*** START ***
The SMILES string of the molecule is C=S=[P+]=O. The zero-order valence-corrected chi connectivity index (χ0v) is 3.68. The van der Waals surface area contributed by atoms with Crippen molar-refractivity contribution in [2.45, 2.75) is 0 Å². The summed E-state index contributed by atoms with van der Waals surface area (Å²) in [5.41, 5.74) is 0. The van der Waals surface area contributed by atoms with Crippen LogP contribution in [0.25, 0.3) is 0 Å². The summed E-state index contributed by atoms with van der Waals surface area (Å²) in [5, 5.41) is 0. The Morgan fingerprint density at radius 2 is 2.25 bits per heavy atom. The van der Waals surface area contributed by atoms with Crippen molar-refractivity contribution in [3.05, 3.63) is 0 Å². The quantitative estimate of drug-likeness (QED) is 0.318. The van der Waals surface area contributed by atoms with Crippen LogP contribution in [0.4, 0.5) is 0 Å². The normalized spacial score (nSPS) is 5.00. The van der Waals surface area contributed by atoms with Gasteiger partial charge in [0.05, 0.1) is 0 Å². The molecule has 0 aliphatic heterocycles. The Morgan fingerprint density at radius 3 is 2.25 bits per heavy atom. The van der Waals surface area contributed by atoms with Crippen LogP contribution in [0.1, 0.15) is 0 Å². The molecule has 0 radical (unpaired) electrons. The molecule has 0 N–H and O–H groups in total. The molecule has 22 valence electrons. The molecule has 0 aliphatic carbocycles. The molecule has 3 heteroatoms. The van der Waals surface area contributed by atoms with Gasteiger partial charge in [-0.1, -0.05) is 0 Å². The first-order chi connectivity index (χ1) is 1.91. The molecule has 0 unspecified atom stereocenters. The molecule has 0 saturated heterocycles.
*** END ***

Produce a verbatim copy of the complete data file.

The SMILES string of the molecule is C=S=[P+]=O. The zero-order valence-corrected chi connectivity index (χ0v) is 3.68. The van der Waals surface area contributed by atoms with Crippen molar-refractivity contribution in [2.45, 2.75) is 0 Å². The summed E-state index contributed by atoms with van der Waals surface area (Å²) in [5.41, 5.74) is 0. The van der Waals surface area contributed by atoms with Crippen LogP contribution in [0.25, 0.3) is 0 Å². The summed E-state index contributed by atoms with van der Waals surface area (Å²) in [5, 5.41) is 0. The Morgan fingerprint density at radius 2 is 2.25 bits per heavy atom. The van der Waals surface area contributed by atoms with Crippen molar-refractivity contribution in [3.05, 3.63) is 0 Å². The quantitative estimate of drug-likeness (QED) is 0.318. The van der Waals surface area contributed by atoms with Crippen LogP contribution in [0.4, 0.5) is 0 Å². The normalized spacial score (nSPS) is 5.00. The van der Waals surface area contributed by atoms with Gasteiger partial charge in [0.05, 0.1) is 0 Å². The molecule has 0 aliphatic heterocycles. The Morgan fingerprint density at radius 3 is 2.25 bits per heavy atom. The van der Waals surface area contributed by atoms with Crippen LogP contribution in [0.1, 0.15) is 0 Å². The molecule has 0 radical (unpaired) electrons. The molecule has 0 N–H and O–H groups in total. The molecule has 22 valence electrons. The molecule has 0 aliphatic carbocycles. The molecule has 3 heteroatoms. The van der Waals surface area contributed by atoms with Gasteiger partial charge in [-0.1, -0.05) is 0 Å². The first-order chi connectivity index (χ1) is 1.91. The molecule has 0 unspecified atom stereocenters. The molecule has 0 saturated heterocycles.